Great Plains QIN recently drew a large audience for the webinar, “Improving Care Coordination by Working with Super-Utilizer Patients.” LaraShadwick, MBA, Mountain Pacific Quality Health, shared insights on a collaborative project in Montana to address super-utilizer patients.
The term “super-utilizer” describes individuals whose complex physical, behavioral, and social needs are not well met through the current healthcare system. As a result, these individuals often bounce from emergency department to emergency department, from inpatient admission to readmission or institutionalization—all costly, chaotic and ineffective ways to provide care and improve patient outcomes.¹
The Montana project focused on using “ReSource Teams” that consisted of a registered nurse and a community health worker with technology as an extender. The community health worker met the patient at the patient’s home and connected to other providers utilizing video conferencing. The patient base included patients with two or more inpatient admissions and/or emergency department visits in six months who were not ‘end of life’. Building relationships with patients and meeting face-to-face with them was paramount. The community health workers were key in identifying what drives the patient to be compliant. The project has reduced acute care utilization, improved patient outcomes and shown significant return on investment.
Shadwick encouraged attendees to identify who is “at the table” in their communities in the three realms of patient care—medical, behavioral and social determinants of health. The medical community is the traditional—hospitals, home health, nursing facilities, clinics, physician clinics, specialty clinics community health centers and Federally Qualified Health Centers (FQHCs), which is where the bulk of the funding and care is done in a volume-driven manner. Behavioral health includes counseling, case management, inpatient psych units, etc., and has received more attention in the last decade. Social determinants of health look at how patients with few means get affordable housing, transportation, financial assistance, etc. The players in this third realm are different in every community and may include organizations such as area agencies on aging, food banks, faith-based organizations. Salvation Army, food kitchen, etc. Shadwick states, “One key that I would suggest each community try and go after is a format that works for coordinated care in all of these realms.”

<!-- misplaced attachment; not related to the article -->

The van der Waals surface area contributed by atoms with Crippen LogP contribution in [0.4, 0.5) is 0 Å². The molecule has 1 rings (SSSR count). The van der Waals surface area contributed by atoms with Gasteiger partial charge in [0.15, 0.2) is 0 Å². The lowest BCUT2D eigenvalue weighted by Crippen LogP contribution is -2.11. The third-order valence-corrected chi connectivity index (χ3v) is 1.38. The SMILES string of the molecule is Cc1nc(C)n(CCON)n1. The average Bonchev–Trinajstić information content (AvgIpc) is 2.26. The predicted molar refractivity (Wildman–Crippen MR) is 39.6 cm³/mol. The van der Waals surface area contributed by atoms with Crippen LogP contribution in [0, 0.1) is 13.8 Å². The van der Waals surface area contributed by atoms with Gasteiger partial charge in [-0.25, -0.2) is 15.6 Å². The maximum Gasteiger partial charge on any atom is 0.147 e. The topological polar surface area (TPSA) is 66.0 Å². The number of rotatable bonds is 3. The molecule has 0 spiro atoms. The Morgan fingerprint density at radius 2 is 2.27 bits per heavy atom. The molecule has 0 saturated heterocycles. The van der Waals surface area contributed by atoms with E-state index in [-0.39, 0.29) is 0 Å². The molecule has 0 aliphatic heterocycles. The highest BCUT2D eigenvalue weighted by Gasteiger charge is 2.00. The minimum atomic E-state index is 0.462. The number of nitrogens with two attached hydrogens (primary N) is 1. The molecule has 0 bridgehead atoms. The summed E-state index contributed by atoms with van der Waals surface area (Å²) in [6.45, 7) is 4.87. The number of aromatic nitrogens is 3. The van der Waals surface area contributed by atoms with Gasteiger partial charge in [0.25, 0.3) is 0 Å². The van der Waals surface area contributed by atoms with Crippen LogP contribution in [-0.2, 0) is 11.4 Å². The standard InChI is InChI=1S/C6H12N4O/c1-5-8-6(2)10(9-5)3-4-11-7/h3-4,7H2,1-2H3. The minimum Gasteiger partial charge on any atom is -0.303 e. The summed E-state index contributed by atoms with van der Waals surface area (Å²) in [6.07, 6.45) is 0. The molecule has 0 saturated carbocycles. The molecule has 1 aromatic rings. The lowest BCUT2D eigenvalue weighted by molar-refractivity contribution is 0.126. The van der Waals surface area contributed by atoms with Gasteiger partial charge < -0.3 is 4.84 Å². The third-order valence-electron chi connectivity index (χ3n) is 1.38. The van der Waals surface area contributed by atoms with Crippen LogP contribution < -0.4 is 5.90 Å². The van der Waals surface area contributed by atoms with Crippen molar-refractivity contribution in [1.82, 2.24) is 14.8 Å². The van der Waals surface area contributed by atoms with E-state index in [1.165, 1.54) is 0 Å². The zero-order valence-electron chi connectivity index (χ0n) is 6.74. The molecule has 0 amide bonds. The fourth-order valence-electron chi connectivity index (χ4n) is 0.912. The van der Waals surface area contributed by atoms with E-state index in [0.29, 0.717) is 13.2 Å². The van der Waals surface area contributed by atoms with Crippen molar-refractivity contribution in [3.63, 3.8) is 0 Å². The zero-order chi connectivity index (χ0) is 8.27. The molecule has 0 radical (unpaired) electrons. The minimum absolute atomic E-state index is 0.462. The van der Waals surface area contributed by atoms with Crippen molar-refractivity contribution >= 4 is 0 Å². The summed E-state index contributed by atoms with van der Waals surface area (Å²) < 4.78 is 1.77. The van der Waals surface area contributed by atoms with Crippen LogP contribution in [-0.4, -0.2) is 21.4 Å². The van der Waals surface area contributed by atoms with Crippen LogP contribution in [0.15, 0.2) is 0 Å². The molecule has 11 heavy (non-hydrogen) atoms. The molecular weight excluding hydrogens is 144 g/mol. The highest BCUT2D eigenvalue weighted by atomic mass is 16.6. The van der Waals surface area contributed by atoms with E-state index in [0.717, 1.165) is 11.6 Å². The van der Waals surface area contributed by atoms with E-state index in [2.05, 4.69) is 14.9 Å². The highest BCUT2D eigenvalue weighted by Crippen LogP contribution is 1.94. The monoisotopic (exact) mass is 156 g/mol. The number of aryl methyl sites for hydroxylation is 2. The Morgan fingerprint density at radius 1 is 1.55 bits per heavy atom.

Shadwick described barriers to care coordination in a rural state, such as large geographic areas between healthcare hubs, provider shortages, timely access to primary care, transportation challenges, affordable housing, etc. Many of the models found in the literature did not address complex care patients in the rural setting so something new had to be developed for the Montana project. Shadwick stated, “Complex care patients are roughly 1% of the patients in any given population, but they account for 22% of healthcare costs. Complex care patients impact all stakeholders in the community because they take an inordinate amount of time, dollars and are often the source of frustration for providers.”
Learn more about specific interventions, project successes and total cost savings from the Montana super-utilizer project by clicking here to listen to download the slides and listen to the webinar. An additional opportunity to learn more and submit questions to Lara Shadwick will be available at a coaching call on July 25, 2018, at 12:15 p.m. Click here to learn more and register.
- 2013 Super-Utilizer Summit: Common Themes from Innovative Complex Care Management Programs